Sunday, August 18, 2013

Featured Author: Frances Bonney Jenner

A life-changing journey across America

 Title: Prairie Journey
Author: Frances Bonney Jenner
Publisher: Irie Books
Genre: Historical
Price: $14.99

I’ve been on a journey. It hasn’t always been pleasant, nor has it been particularly fun, but it has been life changing for the Clarke family, sometimes tragic, often heroic, and every day a challenge. Frances Bonney Jenner has captured the story of young Savannah who is wrenched from her familiar surroundings and lifelong friends to embark on a harrowing trip across the continent in a wagon train.

Facing unknown obstacles 12-year-old Savannah and her family set out in search of better prospects, leaving their Missouri farm and the life she loves. It is a coming of age story set in a historical setting. Savannah considers herself less-than her smart and pretty sister, Faye. She is a sensitive child and as many children do, internalizes much of what happens and finds fault with herself, taking on worry and uncertainty like ill-fitting coats. Despite her misgivings, she proves to be self-reliant, courageous and daring.

Jenner’s careful research brings to life the perils of traveling across the country by wagon train, an endless line of lurching prairie schooners pulled by oxen, barely able to hold the essentials of life – food and water – and little room for carrying passengers, and then only when absolutely necessary.
The rhythm of wearisome days and nights of restless sleep are the heartbeat of trail life it seems, punctuated by conflicts and fears, obstacles to go over or around, and Savannah’s certainty that it will end in disaster for her family.

Through it all there is an underlying song that brings harmony and hope to the story. Savannah’s poetry peppers the narrative, which is told in her voice. Each milestone on the journey reveals her fears and her transformation.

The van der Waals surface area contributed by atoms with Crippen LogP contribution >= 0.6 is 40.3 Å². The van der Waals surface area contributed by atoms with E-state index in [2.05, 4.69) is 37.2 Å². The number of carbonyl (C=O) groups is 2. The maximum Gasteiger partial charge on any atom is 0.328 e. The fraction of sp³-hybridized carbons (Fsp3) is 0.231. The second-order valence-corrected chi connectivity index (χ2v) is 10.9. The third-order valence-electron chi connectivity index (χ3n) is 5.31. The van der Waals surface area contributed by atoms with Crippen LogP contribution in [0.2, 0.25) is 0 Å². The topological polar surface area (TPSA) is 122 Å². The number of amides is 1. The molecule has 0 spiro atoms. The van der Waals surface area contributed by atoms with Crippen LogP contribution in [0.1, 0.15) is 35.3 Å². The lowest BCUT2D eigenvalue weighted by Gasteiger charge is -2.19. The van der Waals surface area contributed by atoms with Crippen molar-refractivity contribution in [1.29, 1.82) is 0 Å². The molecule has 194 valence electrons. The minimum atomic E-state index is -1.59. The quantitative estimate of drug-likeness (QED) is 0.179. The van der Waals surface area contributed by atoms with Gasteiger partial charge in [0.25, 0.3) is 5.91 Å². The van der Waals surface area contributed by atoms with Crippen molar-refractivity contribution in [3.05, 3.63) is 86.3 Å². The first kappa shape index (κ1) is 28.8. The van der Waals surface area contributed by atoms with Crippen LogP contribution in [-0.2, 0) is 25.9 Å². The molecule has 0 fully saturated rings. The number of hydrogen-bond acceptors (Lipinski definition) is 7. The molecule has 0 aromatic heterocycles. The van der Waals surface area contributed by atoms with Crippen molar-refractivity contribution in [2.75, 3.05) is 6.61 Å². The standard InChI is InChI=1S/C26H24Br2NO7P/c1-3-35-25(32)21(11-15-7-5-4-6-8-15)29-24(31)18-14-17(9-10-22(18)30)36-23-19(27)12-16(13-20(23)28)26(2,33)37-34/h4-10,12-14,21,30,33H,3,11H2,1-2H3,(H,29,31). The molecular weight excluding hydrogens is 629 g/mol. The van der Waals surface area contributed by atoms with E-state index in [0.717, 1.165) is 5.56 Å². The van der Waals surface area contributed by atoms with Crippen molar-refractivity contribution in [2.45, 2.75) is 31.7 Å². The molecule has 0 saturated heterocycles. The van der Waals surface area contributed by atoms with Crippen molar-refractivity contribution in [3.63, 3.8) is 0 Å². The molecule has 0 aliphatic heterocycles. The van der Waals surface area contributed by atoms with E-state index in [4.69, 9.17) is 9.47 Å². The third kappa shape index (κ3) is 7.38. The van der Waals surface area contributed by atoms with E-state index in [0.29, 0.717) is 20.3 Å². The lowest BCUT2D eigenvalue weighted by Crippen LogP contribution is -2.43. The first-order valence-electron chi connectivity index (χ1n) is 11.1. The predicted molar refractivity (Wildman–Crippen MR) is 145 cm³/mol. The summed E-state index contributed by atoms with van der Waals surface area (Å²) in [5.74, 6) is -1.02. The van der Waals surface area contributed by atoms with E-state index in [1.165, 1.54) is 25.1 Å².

At Ragtown in the Carson River Valley, Savannah and her mother rest by the river following the trip across a brutal and unforgiving desert. Her mother reads from a familiar book. Savannah’s mind wanders and she thinks…

I listened.
Saw herds of buffalo, the Kentucky salt
springs long ago,
the singsong rhythm
of Mother’s voice, the comfort
of words I knew so well, soothing the pain
of the desert crossing.

These bits of Savannah’s heart and mind shared throughout the narrative bring light to a story of pain and suffering, healing and hope.

Prairie Journey is told from the perspective of a young girl, but its appeal is in a story well told about a time in American history that is perhaps romanticized in movies, or at the least glossed over. Jenner’s research for the book was extensive. She learned that despite starvation, illness and death the pioneers also had exciting times and times of pure drudgery. The story conveys life on the trail with insightful attention to detail, and characters you hope will find their way safely to their new home.

The author lives in Evergreen, Colo., with her husband Doug. The couple traveled all 2000 miles of the California Trail and walked alongside a covered wagon and rattlesnakes to reach Chimney Rock, which is featured in the storyline of the book. “We slept there overnight, just like Savannah, my star character,” she writes on her blog. For more information about Frances and Prairie Journey go to